The first step must address the criminalization of dissent in Chad and the recent arrests and intimidation of political opposition leaders and activists. The attack on N’Djamena demonstrates in stark terms that the political dispensation in Chad is untenable. Having supported Deby (albeit limply) during the coup attempt, the U.N. Security Council should now demand that his government cease harassing opposition leaders and release political dissidents. France, the United States, China, and the EU must also use their leverage and press Deby to resist the knee-jerk heavy-handedness that threatens to plunge Chad deeper into crisis.
The EU-led process should be expanded to include all opposition and civil society groups, including armed groups currently fighting in the East. The first objective should be for armed groups to transition themselves into unarmed political parties, with appropriate security guarantees from President Deby. Political negotiations should not focus on doling out ministries to rebel leaders and political strongmen, but genuine political reform and laying a foundation for free-and-fair elections. The United States should work with the EU, AU, France, Libya, and other regional states to broaden the political process, and urge China to support political reform. Such reforms should include a new constitution with a bicameral legislature (two chambers) that gives space for Chad’s many factions—political, ethnic, and geographic—to have a greater say in the critical issues facing the country.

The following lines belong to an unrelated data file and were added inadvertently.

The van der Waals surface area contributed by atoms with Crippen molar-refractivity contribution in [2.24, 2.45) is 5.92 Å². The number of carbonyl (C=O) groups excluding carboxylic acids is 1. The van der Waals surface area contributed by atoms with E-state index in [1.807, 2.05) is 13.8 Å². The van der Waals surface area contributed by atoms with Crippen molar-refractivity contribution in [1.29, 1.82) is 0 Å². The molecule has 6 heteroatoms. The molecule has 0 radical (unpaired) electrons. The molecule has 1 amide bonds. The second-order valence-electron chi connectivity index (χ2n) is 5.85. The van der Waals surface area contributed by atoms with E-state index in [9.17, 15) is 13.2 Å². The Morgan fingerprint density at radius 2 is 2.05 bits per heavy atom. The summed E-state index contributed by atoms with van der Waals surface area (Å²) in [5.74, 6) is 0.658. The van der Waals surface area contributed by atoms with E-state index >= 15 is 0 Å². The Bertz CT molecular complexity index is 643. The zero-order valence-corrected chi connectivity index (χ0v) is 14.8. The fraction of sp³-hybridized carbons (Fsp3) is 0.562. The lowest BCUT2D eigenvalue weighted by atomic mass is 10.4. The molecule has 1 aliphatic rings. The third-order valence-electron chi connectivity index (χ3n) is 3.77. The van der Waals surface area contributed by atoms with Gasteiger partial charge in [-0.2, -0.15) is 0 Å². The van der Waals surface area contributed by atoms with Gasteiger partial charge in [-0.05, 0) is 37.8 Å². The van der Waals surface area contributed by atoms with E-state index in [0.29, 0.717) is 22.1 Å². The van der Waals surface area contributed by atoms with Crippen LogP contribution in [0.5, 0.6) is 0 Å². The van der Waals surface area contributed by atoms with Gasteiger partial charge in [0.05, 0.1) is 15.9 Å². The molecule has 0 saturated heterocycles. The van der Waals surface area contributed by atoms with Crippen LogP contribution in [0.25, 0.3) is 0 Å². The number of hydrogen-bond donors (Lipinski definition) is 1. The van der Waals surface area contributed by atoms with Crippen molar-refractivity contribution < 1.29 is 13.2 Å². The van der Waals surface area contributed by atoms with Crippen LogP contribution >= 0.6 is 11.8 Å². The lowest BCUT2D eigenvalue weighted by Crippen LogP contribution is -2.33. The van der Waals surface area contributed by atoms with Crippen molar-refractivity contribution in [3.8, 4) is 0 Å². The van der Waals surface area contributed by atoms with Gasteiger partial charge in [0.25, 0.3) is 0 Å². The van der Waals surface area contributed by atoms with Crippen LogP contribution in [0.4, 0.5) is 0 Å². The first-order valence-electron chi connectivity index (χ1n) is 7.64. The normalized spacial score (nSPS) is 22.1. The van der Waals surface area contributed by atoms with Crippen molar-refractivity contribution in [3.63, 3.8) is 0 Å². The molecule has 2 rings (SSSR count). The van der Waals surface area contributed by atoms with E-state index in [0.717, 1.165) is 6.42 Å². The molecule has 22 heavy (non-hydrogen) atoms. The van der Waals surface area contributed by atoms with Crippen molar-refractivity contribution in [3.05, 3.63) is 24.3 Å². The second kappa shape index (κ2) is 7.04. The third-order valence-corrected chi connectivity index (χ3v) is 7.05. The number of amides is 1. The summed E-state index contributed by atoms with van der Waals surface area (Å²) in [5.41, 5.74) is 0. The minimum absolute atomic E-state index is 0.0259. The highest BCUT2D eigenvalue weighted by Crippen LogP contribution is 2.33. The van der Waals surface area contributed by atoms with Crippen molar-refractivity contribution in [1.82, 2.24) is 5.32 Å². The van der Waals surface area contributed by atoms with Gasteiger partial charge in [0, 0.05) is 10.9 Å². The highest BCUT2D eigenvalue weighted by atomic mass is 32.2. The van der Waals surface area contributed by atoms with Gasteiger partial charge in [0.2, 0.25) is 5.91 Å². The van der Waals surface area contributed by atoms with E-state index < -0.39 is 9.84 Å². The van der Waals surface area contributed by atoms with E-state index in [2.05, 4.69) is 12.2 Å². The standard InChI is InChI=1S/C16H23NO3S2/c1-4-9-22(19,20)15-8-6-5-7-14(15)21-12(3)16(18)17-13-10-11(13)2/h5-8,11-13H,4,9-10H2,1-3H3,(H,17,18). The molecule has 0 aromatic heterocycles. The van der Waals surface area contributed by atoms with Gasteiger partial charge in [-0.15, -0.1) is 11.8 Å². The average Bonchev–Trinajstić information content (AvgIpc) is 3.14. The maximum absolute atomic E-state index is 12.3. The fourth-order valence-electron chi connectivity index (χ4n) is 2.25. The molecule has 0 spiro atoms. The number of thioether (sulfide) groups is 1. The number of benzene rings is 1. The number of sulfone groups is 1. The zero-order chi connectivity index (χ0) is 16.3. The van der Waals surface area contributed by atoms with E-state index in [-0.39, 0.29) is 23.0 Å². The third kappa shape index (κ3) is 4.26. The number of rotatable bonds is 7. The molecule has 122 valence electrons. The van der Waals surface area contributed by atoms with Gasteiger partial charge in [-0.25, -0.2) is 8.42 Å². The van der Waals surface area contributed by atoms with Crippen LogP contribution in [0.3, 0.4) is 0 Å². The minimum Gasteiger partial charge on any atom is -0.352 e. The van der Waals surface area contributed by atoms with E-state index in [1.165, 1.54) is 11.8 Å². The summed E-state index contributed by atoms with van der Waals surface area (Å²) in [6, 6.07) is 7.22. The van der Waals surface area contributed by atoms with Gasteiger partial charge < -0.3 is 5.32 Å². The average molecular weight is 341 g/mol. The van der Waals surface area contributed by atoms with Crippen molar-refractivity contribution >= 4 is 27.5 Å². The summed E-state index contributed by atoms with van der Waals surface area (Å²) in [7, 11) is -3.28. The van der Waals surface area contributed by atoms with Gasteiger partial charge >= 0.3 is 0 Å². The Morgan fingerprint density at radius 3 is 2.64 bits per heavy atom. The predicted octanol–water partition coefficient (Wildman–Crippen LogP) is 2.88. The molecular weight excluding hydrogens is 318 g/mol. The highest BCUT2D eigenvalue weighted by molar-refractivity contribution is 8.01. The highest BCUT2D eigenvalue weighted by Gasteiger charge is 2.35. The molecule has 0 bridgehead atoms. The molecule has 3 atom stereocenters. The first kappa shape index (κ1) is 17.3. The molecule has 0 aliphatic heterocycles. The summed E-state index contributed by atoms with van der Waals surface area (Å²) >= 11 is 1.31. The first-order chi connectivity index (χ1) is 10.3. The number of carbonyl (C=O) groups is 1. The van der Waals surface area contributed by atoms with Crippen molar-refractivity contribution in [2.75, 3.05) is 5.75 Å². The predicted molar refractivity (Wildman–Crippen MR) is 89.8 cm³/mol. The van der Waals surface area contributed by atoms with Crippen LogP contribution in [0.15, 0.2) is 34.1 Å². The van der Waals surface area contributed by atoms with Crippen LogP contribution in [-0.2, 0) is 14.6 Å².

A more aggressive development agenda: While political leaders negotiate the way forward for the Chadian government, Chadian citizens deal with grinding poverty, endemic government corruption, and non-functioning social services. The United States must quickly address the shortcomings in its foreign assistance program by establishing a permanent USAID office in N’Djamena to coordinate with other donors and the U.N. on initiatives to provide humanitarian assistance, relieve poverty, improve governance, and build Chadian state capacity to provide basic social services. The donor community should increase available funding but also must hold the notoriously corrupt Chadian government to account by conditioning all foreign assistance—excepting humanitarian aid but including military and counterterrorism assistance—on greater fiscal transparency.
So, is anyone serious about ending the political crisis in Chad?